Growing micro-greens is fast and easy and can be a rewarding winter activity. Micro-greens are edible greens where their tender leaves and stems are harvested during early sprout to immature plant growth stage for use in salads or stir fry.
To start your micro-green garden, select a clean seed tray/flat or shallow plastic container with drainage holes. Fill the flats with moist potting mix (donít use top soil for media as it may carry fungal diseases) to just about a half inch from the rim. If youíre using shallow plastic containers, fill with the potting mix to about 1Ĺ to 2 inches.
Scatter the seeds evenly across the soil and cover lightly with potting media or use your fingers to press the seeds lightly in. You can use fast-growing micro-green seeds like Chinese cabbage (Kogane), kale (Red Russian), kohlrabi (O.P. purple), mustard (Golden Frill, Ruby Streaks), pac choi (Red Choi, Kinkoh), radish (Daikon, Hong Vit, purple radish), spinach, and lettuce. Slow-growing greens like carrot, celery, chard (Ruby Red), amaranth (Garden Red), basil (dark opal), beets (Bullís Blood, Early Wonder), peas (Dwarf Grey Sugar), arugula and fennel (Magnafena) can take up to three to four weeks for harvest. Browse through seed catalogs for prepackaged salad mixes.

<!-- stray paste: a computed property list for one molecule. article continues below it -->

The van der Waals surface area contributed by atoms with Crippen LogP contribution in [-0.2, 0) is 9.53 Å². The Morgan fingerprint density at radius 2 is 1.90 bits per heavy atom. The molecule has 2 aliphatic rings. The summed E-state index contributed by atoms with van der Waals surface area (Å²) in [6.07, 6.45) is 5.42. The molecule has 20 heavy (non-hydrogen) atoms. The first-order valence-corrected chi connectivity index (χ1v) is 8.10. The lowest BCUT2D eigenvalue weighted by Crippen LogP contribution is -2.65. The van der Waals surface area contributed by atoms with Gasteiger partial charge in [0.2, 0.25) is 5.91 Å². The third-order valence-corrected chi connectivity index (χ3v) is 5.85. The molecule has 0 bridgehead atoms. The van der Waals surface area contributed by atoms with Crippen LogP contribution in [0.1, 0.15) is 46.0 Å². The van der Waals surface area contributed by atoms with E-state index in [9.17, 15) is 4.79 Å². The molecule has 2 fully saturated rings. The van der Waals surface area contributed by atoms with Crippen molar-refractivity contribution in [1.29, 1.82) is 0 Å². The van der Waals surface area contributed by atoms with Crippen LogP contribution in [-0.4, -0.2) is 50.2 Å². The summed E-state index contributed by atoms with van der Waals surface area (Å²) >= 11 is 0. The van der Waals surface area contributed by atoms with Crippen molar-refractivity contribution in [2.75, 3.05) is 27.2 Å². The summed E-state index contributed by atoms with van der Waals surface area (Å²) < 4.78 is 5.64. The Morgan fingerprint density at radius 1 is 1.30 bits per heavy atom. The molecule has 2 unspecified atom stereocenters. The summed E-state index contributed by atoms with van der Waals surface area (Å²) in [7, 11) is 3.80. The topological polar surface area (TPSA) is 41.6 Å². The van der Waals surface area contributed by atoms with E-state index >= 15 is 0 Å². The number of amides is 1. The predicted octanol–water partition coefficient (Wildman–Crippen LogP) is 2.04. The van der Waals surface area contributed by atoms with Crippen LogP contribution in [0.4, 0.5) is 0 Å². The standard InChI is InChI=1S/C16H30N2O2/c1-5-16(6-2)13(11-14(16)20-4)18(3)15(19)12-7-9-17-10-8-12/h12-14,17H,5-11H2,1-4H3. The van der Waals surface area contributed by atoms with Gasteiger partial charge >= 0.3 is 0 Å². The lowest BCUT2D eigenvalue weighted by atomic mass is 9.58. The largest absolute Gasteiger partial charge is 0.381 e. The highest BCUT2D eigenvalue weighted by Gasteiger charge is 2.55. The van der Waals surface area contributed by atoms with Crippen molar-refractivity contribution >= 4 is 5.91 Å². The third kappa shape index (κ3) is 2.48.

After seeding, carefully water with a gentle sprinkle from the spray bottle. Place a clear plastic dome or a saran wrap on the top of the flats to hold the moisture. Set the flats under your regular fluorescent bulbs for 16 hours using a timer. Remove the plastic dome when the seeds begin to germinate. Mist the seedlings at regular intervals to keep the soil media evenly moist until the final harvesting. Be careful not to overwater.
Typically, many greens are harvested at a very young stage (about 3-4 inches tall and with about 4 or more leaves) for their nutritious content. Lettuce and spinach can be allowed to re-sprout for second harvest.
ó Vijai Pandian is horticultural agent/educator for Brown County University of Wisconsin-Extension.